The Merovingian Dynasty

The Merovingian dynasty of Frankish kings ruled ancient Gaul from the fifth to eighth centuries. These Franks were often called the “long-haired kings” since they wore their hair long, unlike the clergy, the Romans, and warriors. Despite their warlike ways, they were also a religious people who provided us with many saints. But who were these long-haired kings?

In the mid-fifth century, early Frankish kings like Clovis rose against the Romans. The Merovingian dynasty was responsible for uniting the people of Gaul. Upon the death of Clovis, the kingdom became divided. The history of the Franks is replete with infighting and civil war. Upon the death of a king, all the other rulers would jockey for position. Eventually, this warfare became almost ritualized, complete with established rules.

These Frankish kings were responsible for distributing the wealth accumulated from war. Each King led his own band of warriors into battle. Kings also appointed counts to help with dispute resolution, administrative tasks, and even defense.

At this time, the Romans were well known for their universal laws which applied to every man in the kingdom. Unlike the Romans, the Merovingian dynasty was not universally applied to all citizens. The Lex Salica, or Salic Law, applied to the Salic clans; the Lex Ripuaria ruled the Ripuarian Franks. In fact, the few laws that have survived to this day deal mainly with the division of estates among remaining heirs. The Franks were mainly concerned with preserving traditions, not with creating new laws.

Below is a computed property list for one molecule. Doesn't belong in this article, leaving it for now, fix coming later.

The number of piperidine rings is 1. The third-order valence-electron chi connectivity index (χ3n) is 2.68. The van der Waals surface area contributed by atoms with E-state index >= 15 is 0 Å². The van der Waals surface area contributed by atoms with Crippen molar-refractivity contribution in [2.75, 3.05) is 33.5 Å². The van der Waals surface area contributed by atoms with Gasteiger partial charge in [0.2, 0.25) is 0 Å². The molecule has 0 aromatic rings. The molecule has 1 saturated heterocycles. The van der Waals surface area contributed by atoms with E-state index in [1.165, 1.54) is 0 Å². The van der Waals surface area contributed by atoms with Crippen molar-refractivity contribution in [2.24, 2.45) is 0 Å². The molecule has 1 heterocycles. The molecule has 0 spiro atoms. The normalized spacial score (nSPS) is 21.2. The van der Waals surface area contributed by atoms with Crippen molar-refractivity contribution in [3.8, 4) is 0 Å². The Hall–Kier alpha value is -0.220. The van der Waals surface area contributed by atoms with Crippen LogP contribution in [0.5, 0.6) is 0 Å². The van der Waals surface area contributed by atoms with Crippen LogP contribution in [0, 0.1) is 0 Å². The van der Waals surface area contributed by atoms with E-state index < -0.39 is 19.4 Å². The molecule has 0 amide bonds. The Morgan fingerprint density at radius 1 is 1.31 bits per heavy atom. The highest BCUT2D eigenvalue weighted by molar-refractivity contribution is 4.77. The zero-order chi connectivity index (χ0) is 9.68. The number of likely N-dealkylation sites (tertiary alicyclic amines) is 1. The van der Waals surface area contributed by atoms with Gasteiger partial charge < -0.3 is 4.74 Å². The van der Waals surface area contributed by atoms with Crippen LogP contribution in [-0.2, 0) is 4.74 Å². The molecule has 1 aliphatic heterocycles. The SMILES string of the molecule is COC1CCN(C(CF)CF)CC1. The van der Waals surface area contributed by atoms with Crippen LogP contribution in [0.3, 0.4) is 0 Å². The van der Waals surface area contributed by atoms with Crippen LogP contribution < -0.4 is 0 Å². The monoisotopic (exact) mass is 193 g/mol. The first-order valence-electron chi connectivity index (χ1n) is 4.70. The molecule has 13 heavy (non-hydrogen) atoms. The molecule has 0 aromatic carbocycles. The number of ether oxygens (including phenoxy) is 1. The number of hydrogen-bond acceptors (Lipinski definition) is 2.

Merovingian culture and religion were intertwined, and it is true that the Franks have given us an unusual number of saints. Monks brought Christianity to the Franks. The structure of the Church made it very powerful, and the Merovingian kings were quick to use this to their advantage. Monasteries accepted large donations of land from the elite, who are happy to take advantage of the tax breaks while keeping the land in the family name. Un-marriageable offspring were sent to monasteries and convents, reducing the likelihood of fighting over an inheritance.

Many Merovingian served as bishops or abbots. Others provided funding to build monasteries and abbeys.many of these generous souls were related to the Merovingian kings by blood or marriage, and many of these saints were from the nobility. There were exceptions though. Gregory of Tours was a notable saint from this time, perhaps more notable for the fact that he was not related to anyone in the nobility.

Over the centuries, the infighting took its toll. By the middle of the eighth century, the Frankish kings were no longer an effective political presence. The day-to-day administration had been handed over to their majordomo, often called the Mayor of the Palace. The Mayors became powerful political and military leaders – and this caused the downfall of the Merovingians.

Pepin was descended from Mayors, and was responsible for deposing the last Frankish king in 751. The deposed Childeric III was not killed. Instead, his long hair was cut off, symbolically destroying his power. Subsequently, he was sent into a monastery to live out the rest of his days. The Merovingian dynasty was over.